Beginning with this quote:
"Happiness is the absence of the striving for happiness.- Chuang-Tzu (350 B.C.)" and ending with the following paragraphs, the essay linked below by John Perry Barlow is food for thought.
"Finally, and always, there is love. By this, I don't mean that economic bargain that often passes for love these days. I don't mean that I will love you if you get good grades, or that I will love you if you'll sleep with me, or that I will love you ifŠanything. I mean what I mean when I say, "I love you." Period. Without expectation, condition, term limit, codicil, or obligation. To say that - and to mean it in that way - makes me happy.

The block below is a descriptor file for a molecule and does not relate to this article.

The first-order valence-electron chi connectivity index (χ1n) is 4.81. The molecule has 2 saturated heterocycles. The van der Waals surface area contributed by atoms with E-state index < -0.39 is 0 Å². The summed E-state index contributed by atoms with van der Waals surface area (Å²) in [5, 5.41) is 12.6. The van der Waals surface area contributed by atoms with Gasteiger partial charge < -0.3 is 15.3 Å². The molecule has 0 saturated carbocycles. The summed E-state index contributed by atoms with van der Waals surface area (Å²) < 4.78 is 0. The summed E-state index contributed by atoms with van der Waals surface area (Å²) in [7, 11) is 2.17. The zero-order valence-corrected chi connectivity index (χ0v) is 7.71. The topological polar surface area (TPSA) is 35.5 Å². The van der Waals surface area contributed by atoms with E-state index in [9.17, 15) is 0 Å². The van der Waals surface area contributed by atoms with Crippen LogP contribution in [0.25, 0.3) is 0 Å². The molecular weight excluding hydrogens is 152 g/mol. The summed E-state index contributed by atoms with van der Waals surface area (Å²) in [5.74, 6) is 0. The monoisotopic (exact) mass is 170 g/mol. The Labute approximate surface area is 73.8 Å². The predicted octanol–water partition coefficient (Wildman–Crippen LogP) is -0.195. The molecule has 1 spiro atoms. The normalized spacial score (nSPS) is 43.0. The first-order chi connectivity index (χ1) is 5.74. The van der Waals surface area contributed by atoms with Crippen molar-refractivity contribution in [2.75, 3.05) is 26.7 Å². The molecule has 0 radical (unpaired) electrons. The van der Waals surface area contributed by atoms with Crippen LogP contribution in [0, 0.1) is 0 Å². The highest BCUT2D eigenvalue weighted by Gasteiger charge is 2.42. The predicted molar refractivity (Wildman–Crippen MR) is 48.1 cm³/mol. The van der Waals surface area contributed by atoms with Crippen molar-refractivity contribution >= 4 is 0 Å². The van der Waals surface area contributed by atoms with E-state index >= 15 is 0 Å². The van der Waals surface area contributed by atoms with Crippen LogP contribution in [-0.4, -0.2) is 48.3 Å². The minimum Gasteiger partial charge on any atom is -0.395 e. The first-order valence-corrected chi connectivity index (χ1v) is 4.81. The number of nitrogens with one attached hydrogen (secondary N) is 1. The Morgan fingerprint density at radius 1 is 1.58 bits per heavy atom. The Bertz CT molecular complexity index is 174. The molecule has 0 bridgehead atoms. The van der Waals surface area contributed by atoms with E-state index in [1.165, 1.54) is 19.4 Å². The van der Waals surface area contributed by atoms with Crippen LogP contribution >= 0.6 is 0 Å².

What makes me happiest of all is when someone says "I love you" to me - meaning it as unconditionally as I intend to mean it - and I simply accept it. Learning to accept unconditional love has been the most demanding part of my education. It requires me to love myself as much as I am loved, which is not easy, since I like to pretend that my loathsome short-comings are invisible to all but me.
Still, when I love without goal and accept love without doubt, I am happy. In this, I am not pursuing happiness. I am becoming it."
The Pursuit of Happiness